The US Securities and Exchange Commission said today that the offering and sale of digital tokens "are subject to the requirements of the federal securities law."
The agency, in its statement, revealed that it had been investigating the issuance of tokens connected to The DAO, the ethereum-based funding vehicle that collapsed dramatically last summer following an exploit of a flaw in its code.
Per the SEC, those "DAO tokens" constitute securities, though the agency said that it was not going to pursue any charges in connection with the project, but is releasing its finding "to caution the industry and market participants."
The agency said:
"...the Commission deems it appropriate and in the public interest to issue this Report in order to stress that the U.S. federal securities law may apply to various activities, including distributed ledger technology, depending on the particular facts and circumstances, without regard to the form of the organization or technology used to effectuate a particular offer or sale."
Stephanie Avakian, co-director of the SEC's Enforcement Division, added in a statement:
"The innovative technology behind these virtual transactions does not exempt securities offerings and trading platforms from the regulatory framework designed to protect investors and the integrity of the markets."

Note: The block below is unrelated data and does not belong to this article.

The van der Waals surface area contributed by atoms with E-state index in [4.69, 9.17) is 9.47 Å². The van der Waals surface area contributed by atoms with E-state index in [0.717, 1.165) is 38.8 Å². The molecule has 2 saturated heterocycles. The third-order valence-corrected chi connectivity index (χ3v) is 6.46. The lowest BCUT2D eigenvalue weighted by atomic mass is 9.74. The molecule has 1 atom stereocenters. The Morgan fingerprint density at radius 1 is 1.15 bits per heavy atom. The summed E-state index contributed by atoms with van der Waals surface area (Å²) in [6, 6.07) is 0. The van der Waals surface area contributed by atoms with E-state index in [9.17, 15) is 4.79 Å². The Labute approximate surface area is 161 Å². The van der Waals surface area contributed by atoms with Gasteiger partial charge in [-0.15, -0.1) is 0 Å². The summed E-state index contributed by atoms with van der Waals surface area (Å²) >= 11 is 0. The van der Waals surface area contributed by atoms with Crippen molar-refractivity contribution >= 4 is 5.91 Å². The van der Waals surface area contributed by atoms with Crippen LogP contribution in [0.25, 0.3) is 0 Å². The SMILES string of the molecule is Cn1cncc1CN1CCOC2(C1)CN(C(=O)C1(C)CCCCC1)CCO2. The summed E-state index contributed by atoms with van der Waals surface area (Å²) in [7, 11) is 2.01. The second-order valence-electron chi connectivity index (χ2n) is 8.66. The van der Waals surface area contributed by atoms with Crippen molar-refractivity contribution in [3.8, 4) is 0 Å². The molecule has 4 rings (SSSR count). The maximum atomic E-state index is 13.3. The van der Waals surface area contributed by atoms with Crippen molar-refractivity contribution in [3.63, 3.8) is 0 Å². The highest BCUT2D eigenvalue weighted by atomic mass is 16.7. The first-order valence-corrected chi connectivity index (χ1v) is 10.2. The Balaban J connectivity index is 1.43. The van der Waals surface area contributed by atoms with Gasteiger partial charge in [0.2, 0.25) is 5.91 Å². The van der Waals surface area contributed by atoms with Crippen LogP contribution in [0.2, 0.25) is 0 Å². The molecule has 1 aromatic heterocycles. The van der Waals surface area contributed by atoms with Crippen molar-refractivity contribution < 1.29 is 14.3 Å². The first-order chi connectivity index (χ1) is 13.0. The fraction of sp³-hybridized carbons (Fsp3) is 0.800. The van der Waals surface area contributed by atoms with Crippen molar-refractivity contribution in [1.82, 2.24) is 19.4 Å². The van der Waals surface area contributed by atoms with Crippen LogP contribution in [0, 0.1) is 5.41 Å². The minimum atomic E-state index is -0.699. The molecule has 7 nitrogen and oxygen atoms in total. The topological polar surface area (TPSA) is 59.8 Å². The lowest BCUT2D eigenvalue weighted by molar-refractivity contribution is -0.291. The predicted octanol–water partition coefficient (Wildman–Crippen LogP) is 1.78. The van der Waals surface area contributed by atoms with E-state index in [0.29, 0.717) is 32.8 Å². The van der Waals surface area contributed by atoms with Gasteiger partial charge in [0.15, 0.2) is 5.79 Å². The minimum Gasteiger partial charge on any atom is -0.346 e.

In tandem with the DAO report, the SEC published an investor bulletin about initial coin offerings, or ICOs. Among the items included was a warning about the risks of fraud for those who opt to participate.
"Investing in an ICO may limit your recovery in the event of fraud or theft. While you may have rights under the federal securities laws, your ability to recover may be significantly limited," the bulletin read.
The move comes months after the SEC was formally petitioned to issue guidance on blockchain assets and ICOs, effectively ending a period of doubt as to what approach the SEC would take.
The full SEC report can be found below:
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